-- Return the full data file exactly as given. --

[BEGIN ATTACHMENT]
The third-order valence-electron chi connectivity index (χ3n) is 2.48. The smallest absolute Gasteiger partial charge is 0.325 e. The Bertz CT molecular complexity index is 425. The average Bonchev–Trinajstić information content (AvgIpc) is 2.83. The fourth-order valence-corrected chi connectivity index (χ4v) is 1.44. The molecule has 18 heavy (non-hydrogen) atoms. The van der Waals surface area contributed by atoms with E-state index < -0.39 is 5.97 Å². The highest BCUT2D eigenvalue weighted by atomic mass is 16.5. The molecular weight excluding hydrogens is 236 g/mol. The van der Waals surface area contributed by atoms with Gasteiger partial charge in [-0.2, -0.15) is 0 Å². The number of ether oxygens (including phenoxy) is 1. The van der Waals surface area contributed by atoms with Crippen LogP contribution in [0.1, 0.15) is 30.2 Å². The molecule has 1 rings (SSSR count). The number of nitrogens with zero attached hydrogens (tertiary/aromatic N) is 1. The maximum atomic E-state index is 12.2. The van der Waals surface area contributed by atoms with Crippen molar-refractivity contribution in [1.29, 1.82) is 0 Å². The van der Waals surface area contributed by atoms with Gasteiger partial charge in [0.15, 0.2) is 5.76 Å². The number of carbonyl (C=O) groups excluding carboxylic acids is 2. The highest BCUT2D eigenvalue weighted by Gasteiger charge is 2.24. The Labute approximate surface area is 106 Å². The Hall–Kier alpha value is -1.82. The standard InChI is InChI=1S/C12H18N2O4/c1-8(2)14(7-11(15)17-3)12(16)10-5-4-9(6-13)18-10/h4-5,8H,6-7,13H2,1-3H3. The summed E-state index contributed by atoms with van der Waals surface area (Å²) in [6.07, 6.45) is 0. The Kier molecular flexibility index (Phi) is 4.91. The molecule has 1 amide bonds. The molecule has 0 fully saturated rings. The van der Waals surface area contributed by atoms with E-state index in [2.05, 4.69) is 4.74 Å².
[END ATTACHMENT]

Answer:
The third-order valence-electron chi connectivity index (χ3n) is 2.48. The smallest absolute Gasteiger partial charge is 0.325 e. The Bertz CT molecular complexity index is 425. The average Bonchev–Trinajstić information content (AvgIpc) is 2.83. The fourth-order valence-corrected chi connectivity index (χ4v) is 1.44. The molecule has 18 heavy (non-hydrogen) atoms. The van der Waals surface area contributed by atoms with E-state index < -0.39 is 5.97 Å². The highest BCUT2D eigenvalue weighted by atomic mass is 16.5. The molecular weight excluding hydrogens is 236 g/mol. The van der Waals surface area contributed by atoms with Gasteiger partial charge in [-0.2, -0.15) is 0 Å². The number of ether oxygens (including phenoxy) is 1. The van der Waals surface area contributed by atoms with Crippen LogP contribution in [0.1, 0.15) is 30.2 Å². The molecule has 1 rings (SSSR count). The number of nitrogens with zero attached hydrogens (tertiary/aromatic N) is 1. The maximum atomic E-state index is 12.2. The van der Waals surface area contributed by atoms with Crippen molar-refractivity contribution in [1.29, 1.82) is 0 Å². The van der Waals surface area contributed by atoms with Gasteiger partial charge in [0.15, 0.2) is 5.76 Å². The number of carbonyl (C=O) groups excluding carboxylic acids is 2. The highest BCUT2D eigenvalue weighted by Gasteiger charge is 2.24. The Labute approximate surface area is 106 Å². The Hall–Kier alpha value is -1.82. The standard InChI is InChI=1S/C12H18N2O4/c1-8(2)14(7-11(15)17-3)12(16)10-5-4-9(6-13)18-10/h4-5,8H,6-7,13H2,1-3H3. The summed E-state index contributed by atoms with van der Waals surface area (Å²) in [6.07, 6.45) is 0. The Kier molecular flexibility index (Phi) is 4.91. The molecule has 1 amide bonds. The molecule has 0 fully saturated rings. The van der Waals surface area contributed by atoms with E-state index in [2.05, 4.69) is 4.74 Å².